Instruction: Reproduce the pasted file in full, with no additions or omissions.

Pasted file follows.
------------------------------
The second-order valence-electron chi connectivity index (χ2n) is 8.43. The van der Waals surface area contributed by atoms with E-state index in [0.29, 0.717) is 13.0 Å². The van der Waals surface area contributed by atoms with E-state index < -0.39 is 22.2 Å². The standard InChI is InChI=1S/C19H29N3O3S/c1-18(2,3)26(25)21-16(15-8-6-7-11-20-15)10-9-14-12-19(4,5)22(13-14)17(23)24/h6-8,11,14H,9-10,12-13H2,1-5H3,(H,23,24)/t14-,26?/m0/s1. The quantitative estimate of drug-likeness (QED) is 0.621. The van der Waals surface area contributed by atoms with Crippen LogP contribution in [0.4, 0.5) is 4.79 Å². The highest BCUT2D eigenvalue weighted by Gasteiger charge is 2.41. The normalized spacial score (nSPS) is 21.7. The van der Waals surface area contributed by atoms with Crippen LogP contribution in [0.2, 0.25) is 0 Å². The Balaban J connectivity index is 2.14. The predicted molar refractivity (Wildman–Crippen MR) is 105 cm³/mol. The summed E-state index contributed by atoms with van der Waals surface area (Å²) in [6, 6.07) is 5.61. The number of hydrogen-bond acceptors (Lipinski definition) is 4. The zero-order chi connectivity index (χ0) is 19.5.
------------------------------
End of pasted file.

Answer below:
The second-order valence-electron chi connectivity index (χ2n) is 8.43. The van der Waals surface area contributed by atoms with E-state index in [0.29, 0.717) is 13.0 Å². The van der Waals surface area contributed by atoms with E-state index < -0.39 is 22.2 Å². The standard InChI is InChI=1S/C19H29N3O3S/c1-18(2,3)26(25)21-16(15-8-6-7-11-20-15)10-9-14-12-19(4,5)22(13-14)17(23)24/h6-8,11,14H,9-10,12-13H2,1-5H3,(H,23,24)/t14-,26?/m0/s1. The quantitative estimate of drug-likeness (QED) is 0.621. The van der Waals surface area contributed by atoms with Crippen LogP contribution in [0.4, 0.5) is 4.79 Å². The highest BCUT2D eigenvalue weighted by Gasteiger charge is 2.41. The normalized spacial score (nSPS) is 21.7. The van der Waals surface area contributed by atoms with Crippen LogP contribution in [0.2, 0.25) is 0 Å². The Balaban J connectivity index is 2.14. The predicted molar refractivity (Wildman–Crippen MR) is 105 cm³/mol. The summed E-state index contributed by atoms with van der Waals surface area (Å²) in [6, 6.07) is 5.61. The number of hydrogen-bond acceptors (Lipinski definition) is 4. The zero-order chi connectivity index (χ0) is 19.5.